If a movement requires the use of all these muscles in a big way, then the movement will strengthen all these muscles in a big way. The deadlift is also very good for correcting our poor posture and countering the act of sitting in a desk (or for me, a car) all day long.
3. The Power Clean
The deadlift tends to contribute to the power clean and the power clean tends to contribute to the deadlift in that both movements require moving weight off the floor with extended arms. However, what the deadlift lacks that the power clean does not, is the effectiveness in teaching timing and athletic synchronization. Olympic lifts like cleans and snatches are the best way to increase the ability to be explosive, powerful and athletic! Cleans train the speed and commitment required in getting under the bar, and increase our rate of motor unit recruitment. The faster and more motor units we can recruit, the more explosive we will be.
As Mark Rippetoe famously states, “Power is dependent upon strength. Force production capacity that does not exist cannot be displayed”.
Meaning, if you never train to be explosive you will never be explosive.
The deadlift is the strength and the clean is the power.
4. The Back Squat
The back squat builds strength in your hamstrings, quads, glutes and calves, and not to mention releases the highest amount of natural testosterone of any movement listed. This creates a huge opportunity for muscle growth when performed heavy and at high reps (think muscle growth option on Reps for Goal days, P360 folks). The back squat is an axial loaded movement, meaning the weight is in contact and administered along the spine making it a hugely beneficial core exercise. From an anatomy perspective, the deadlift tends to work more of the hamstrings whereas the back squat tends to work more of the quadriceps, and of course the glutes, as well. This makes balance of both important.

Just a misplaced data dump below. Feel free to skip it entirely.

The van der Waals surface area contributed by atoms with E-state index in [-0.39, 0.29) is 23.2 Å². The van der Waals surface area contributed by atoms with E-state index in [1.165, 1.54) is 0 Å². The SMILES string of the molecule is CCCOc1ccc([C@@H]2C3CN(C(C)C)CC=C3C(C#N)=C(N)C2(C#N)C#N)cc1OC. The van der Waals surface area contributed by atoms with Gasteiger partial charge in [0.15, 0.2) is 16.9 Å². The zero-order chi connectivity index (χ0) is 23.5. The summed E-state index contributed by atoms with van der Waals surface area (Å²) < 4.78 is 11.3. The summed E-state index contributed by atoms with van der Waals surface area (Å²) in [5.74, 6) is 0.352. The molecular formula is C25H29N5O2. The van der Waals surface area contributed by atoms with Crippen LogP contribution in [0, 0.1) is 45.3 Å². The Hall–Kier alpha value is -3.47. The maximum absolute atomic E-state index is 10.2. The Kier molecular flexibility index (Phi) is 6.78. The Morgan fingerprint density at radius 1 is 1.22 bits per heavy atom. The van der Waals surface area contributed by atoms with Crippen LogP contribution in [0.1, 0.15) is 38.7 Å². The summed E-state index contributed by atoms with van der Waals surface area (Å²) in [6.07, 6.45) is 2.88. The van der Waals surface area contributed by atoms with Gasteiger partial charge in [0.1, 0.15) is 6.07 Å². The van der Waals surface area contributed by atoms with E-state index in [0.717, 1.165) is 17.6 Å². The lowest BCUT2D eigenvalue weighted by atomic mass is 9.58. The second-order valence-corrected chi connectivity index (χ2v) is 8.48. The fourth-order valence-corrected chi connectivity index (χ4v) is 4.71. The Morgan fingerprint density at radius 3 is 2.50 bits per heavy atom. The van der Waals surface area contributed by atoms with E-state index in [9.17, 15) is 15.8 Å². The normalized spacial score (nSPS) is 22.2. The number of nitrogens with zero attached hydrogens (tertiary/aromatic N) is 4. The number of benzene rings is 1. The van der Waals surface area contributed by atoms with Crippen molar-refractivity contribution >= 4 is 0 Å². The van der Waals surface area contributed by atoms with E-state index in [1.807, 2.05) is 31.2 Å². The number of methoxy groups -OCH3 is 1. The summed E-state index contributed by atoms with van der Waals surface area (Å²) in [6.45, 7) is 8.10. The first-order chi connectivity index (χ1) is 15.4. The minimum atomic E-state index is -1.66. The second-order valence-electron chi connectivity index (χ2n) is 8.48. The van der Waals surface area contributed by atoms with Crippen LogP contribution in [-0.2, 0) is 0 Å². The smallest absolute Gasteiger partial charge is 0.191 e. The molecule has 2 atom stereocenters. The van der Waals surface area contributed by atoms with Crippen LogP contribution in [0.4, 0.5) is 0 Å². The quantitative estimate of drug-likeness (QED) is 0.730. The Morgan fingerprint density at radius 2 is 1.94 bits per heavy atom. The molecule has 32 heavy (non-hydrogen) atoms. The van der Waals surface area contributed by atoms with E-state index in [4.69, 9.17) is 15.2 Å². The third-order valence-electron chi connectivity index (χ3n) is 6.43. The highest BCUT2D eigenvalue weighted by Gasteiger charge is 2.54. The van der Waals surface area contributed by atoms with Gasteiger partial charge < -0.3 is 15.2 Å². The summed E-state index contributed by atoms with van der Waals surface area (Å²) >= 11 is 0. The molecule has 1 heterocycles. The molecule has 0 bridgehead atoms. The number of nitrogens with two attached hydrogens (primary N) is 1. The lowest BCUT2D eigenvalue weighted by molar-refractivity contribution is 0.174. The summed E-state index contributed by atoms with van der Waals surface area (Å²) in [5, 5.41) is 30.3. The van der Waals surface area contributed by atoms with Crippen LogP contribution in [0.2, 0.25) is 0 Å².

The squat is an extremely good way to burn fat, as well. When performed at lighter weight (~40% of 1RM), the back squat creates a very high Excessive Post Oxygen Consumption (EPOC), where we burn fat at rest.
It is also one of the best butt exercises we can do, so some weights on there and make that booty pop!
5. The Split Jerk
Being proficient at overhead pressing requires strength in your legs, core and upper body. It also requires the ability to apply violent speed, and then immediately stop and lock out a shit ton of weight with strong tension. Acceleration annnnd deceleration. Not a very easy task. The split jerk requires use of our fast twitch, Type-II muscle fibers, the muscles that we use for athleticism and speed. They are what apply the speed of a sprint, the burst of a high box jump and the power of a heavy lift. When we repeatedly train speed and fast twitch muscle fibers, we dramatically improve our ability to produce more force in a shorter amount of time, that “force production” that Mark Rippetoe was talking about.
This is the very thing that leads to our being stronger, faster and more likeable, really.
The split jerk also requires a massive amount of core and total body stability. Like the clean, it teaches speed in getting under the barbell while also producing an upward force. If you think about it, if you are pressing heavy weight over your head at a fast speed, there’s no way that’s going to happen without complete stabilization of your core and overall body. So, like the overhead squat, it is also a teacher of tension and stability, two things very responsible for what leads to a lot of our strength gains, as well as injury prevention.
In closing, these movements are beneficial in their own right in the following way
- The Overhead Squat – Arguably the best overall display of strength, mobility, awareness, tension and stability.
- The Deadlift – Raw strength, tension and grip.
- The Power Clean – Speed, athleticism and commitment underneath the barbell.
- The Back Squat – Strength, core stability, tension. The booty.
- The Split Jerk – Speed, power and athleticism. Stability.
If you are only good at a few of these, your overall strength is incomplete as each require strength, power, speed, stability and mobility in different areas.
If you see me in class or coaching, feel free to strike up a convo and ask me whatever you need. I am always happy to help ya’.
Best of luck, grasshoppers.
Raechel Campbell is a coach at Performance360. Some of her accomplishments include 310# deadlift, 220# back squat, 190# front squat, 175# split jerk, 170# power clean, 12 strict pull-ups, 5:52 mile, 47″ box jump and the most accumulated Club Forged points of all time.